‘A Midife Cyclist’, a review

I’ve always felt a strange parallel to Rachel Cullen’s journey with exercise, despite never having met. Her first book, ‘Running for my Life’, is a moving and utterly candid account of how running transformed Rachel from unfit and riddled with anxiety and self-loathing, to a marathon-running warrior. You can read my review here.

My mental health story is different to Rachels, but the impact running had on me is very similar. Running helped me wean myself off anti-depressants and – so far – stay off them. It also re-wrote my relationship with food, and with my body. Whilst exercise can be a damaging tool for many of us affected by eating disorders, for me it was how I found the desire and self-worth to fuel myself. For the first time was far more excited by the prospect of running well than losing weight.

It was a tough read for me as well, as the book culminates in the triumph of running the London Marathon 7 months after having her daughter. I read it in June 2018, a few months after withdrawing from the very same race after losing my pregnancy. Here, my story veered away from Rachel’s as she took all she’d learnt forward into motherhood, a chapter I was unable to follow. But ‘Running for my Life’ still left me feeling uplifted and thoroughly inspired to pick up my trainers and take myself out.

Social media can add whole new element to reading biographies, as the story doesn’t end when the book ends. I’ve followed Rachel on Instagram and twitter since reading her first book (sounds a little creepy, but I promise it isn’t!). Over the last year I’ve got more and more into cycling, having decided to focus on triathlons for a bit. Once again, I found that I could take inspiration from Rachel, as she transitioned from runner to badass cyclist.

I’m very new to my bike. Having barely ridden a bike for 15 years I can tell you that it is definitely something you forget! So, I couldn’t have been more excited when Rachel announced a second book – all about her journey into cycling. Actually, that’s a lie. I was even more excited when a proof version arrived in the post a few months ago! I’ve had to keep all this in until the book was finally released last week.

When we left Rachel at the end of ‘Running for my Life’, it was with elation. She’d seemingly found the magic cure for all her internal battles, from anxiety to body dysmorphia. She just needed to run. It would have been all too easy to leave the story there.

But Rachel is braver than that. ‘A Midlife Cyclist’ is a sequel laid bare, that at times almost contradicts its predecessor in the frightening realisation that maybe running hasn’t fixed everything after all. How do you cope when injury prevents you from doing the one thing you’ve found that holds you together? When you start to realise that maybe running has become another focus for obsession and self-destruction?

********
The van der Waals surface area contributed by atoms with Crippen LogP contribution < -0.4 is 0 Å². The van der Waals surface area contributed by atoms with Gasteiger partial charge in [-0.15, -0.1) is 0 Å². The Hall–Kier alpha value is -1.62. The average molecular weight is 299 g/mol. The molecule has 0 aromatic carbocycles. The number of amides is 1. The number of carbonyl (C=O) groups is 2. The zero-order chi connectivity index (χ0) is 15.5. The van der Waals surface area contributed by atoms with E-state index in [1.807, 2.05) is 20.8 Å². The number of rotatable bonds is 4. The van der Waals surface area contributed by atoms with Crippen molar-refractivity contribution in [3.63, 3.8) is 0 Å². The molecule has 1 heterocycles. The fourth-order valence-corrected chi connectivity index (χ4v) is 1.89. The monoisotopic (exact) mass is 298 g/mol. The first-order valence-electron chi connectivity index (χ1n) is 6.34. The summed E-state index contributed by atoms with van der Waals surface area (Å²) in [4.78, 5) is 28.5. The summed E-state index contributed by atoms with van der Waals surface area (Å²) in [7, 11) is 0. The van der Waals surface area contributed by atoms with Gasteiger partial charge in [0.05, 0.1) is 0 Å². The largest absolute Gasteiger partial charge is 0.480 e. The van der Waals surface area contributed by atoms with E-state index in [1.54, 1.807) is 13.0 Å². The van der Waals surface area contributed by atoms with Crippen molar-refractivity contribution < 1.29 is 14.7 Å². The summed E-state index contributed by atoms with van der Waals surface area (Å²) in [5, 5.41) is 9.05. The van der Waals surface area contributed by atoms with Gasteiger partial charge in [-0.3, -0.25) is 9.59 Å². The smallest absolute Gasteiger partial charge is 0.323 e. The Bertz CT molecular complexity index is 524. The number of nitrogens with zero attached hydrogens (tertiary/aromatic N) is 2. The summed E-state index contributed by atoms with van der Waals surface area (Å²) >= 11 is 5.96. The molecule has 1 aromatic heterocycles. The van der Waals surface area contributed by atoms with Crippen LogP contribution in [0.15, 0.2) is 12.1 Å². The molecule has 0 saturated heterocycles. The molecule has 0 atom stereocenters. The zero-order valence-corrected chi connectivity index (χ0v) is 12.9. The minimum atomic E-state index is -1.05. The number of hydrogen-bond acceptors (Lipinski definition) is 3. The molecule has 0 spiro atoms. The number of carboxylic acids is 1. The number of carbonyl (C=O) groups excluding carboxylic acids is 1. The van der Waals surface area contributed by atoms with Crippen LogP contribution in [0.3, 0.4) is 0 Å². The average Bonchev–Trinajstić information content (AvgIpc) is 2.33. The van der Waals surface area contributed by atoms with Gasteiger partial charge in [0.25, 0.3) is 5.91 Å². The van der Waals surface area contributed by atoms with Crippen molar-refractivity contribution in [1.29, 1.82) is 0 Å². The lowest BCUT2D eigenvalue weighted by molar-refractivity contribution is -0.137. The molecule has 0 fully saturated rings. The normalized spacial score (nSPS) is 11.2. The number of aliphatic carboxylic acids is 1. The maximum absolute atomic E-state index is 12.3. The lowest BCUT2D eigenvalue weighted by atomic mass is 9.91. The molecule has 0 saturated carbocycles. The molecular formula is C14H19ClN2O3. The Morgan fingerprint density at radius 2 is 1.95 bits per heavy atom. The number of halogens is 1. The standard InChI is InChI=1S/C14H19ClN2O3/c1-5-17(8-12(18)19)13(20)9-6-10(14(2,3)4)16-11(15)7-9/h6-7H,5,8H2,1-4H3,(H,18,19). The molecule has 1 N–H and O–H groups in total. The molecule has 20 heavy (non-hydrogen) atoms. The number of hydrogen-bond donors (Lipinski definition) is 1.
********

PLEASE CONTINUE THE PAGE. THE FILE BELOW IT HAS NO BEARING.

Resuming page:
There are so many wonderful stories of how life-changing exercise can be, ‘Running for my Life’ included. But few are prepared to dig deeper and write with such honesty about the fragility of the relationship between exercise and mental health. I found myself reassessing what running means to me, and whether -at times –  my reliance on exercise is any different to the more destructive coping mechanisms that it replaced.

‘A Midlife Cyclist’ is a rollercoaster that any aspiring runner or cyclist can relate to. From the catastrophic lows of injury, to the soaring highs of chasing down your goals – it’s both magical and exhausting all at once. As always, Rachel writes with the candidness of a Northerner, and a vulnerability that is rare amongst athletes. You find yourself rooting for her even more the second time round.

And so, as ‘Running for my Life’ inspired me to put on my trainers, ‘A Midlife Cyclist’ has given me the courage me to grab a pair of those scary cleat shoes and wobble off on my new road bike.

Whether you’re a seasoned cyclist, or a beginner like me, you can’t fail to be inspired. So, grab a copy today – it’s miserable weather for cycling right now. Far better weather for reading!

Order your copy by clicking here and follow Rachel on Twitter and Instagram. PS – Disclaimer, I was sent a very exciting proof copy for being a total superfan. This didn’t influence my review at all, and I’ll be buying lots of copies for my friends!

One thought on “‘A Midife Cyclist’, a review

  1. I am so sorry to hear of the loss of your child in your pregnancy. So much respect in how you continued to read, and was actually inspired by the book.

    Running really does help my mental health. as well. Right now I am struggling. I know I need to get back running, but need that motivation.


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